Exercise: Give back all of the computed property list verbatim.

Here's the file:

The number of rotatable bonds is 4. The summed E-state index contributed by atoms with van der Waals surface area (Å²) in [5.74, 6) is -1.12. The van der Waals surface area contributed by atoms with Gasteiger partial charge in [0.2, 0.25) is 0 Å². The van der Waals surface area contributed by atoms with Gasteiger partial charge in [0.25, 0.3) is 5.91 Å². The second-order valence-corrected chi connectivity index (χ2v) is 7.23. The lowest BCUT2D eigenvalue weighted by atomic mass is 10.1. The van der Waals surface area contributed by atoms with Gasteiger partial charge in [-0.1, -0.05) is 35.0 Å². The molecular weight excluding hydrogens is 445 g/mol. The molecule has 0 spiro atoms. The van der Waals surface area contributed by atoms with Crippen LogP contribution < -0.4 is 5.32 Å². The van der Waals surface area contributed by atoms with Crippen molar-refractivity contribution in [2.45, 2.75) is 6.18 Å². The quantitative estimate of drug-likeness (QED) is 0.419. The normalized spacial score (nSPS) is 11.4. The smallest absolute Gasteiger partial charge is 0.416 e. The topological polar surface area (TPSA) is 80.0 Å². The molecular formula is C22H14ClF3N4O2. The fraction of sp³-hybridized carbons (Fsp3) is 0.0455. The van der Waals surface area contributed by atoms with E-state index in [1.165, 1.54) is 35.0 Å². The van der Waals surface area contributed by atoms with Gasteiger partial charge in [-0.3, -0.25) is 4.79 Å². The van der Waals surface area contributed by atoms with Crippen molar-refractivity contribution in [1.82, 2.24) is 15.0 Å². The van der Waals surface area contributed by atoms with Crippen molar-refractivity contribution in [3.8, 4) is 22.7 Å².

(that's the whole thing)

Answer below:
The number of rotatable bonds is 4. The summed E-state index contributed by atoms with van der Waals surface area (Å²) in [5.74, 6) is -1.12. The van der Waals surface area contributed by atoms with Gasteiger partial charge in [0.2, 0.25) is 0 Å². The van der Waals surface area contributed by atoms with Gasteiger partial charge in [0.25, 0.3) is 5.91 Å². The second-order valence-corrected chi connectivity index (χ2v) is 7.23. The lowest BCUT2D eigenvalue weighted by atomic mass is 10.1. The van der Waals surface area contributed by atoms with Gasteiger partial charge in [-0.1, -0.05) is 35.0 Å². The molecular weight excluding hydrogens is 445 g/mol. The molecule has 0 spiro atoms. The van der Waals surface area contributed by atoms with Crippen LogP contribution < -0.4 is 5.32 Å². The van der Waals surface area contributed by atoms with Crippen molar-refractivity contribution in [2.45, 2.75) is 6.18 Å². The quantitative estimate of drug-likeness (QED) is 0.419. The normalized spacial score (nSPS) is 11.4. The smallest absolute Gasteiger partial charge is 0.416 e. The topological polar surface area (TPSA) is 80.0 Å². The molecular formula is C22H14ClF3N4O2. The fraction of sp³-hybridized carbons (Fsp3) is 0.0455. The van der Waals surface area contributed by atoms with E-state index in [1.165, 1.54) is 35.0 Å². The van der Waals surface area contributed by atoms with Gasteiger partial charge in [-0.3, -0.25) is 4.79 Å². The van der Waals surface area contributed by atoms with Crippen molar-refractivity contribution in [1.82, 2.24) is 15.0 Å². The van der Waals surface area contributed by atoms with Crippen molar-refractivity contribution in [3.8, 4) is 22.7 Å².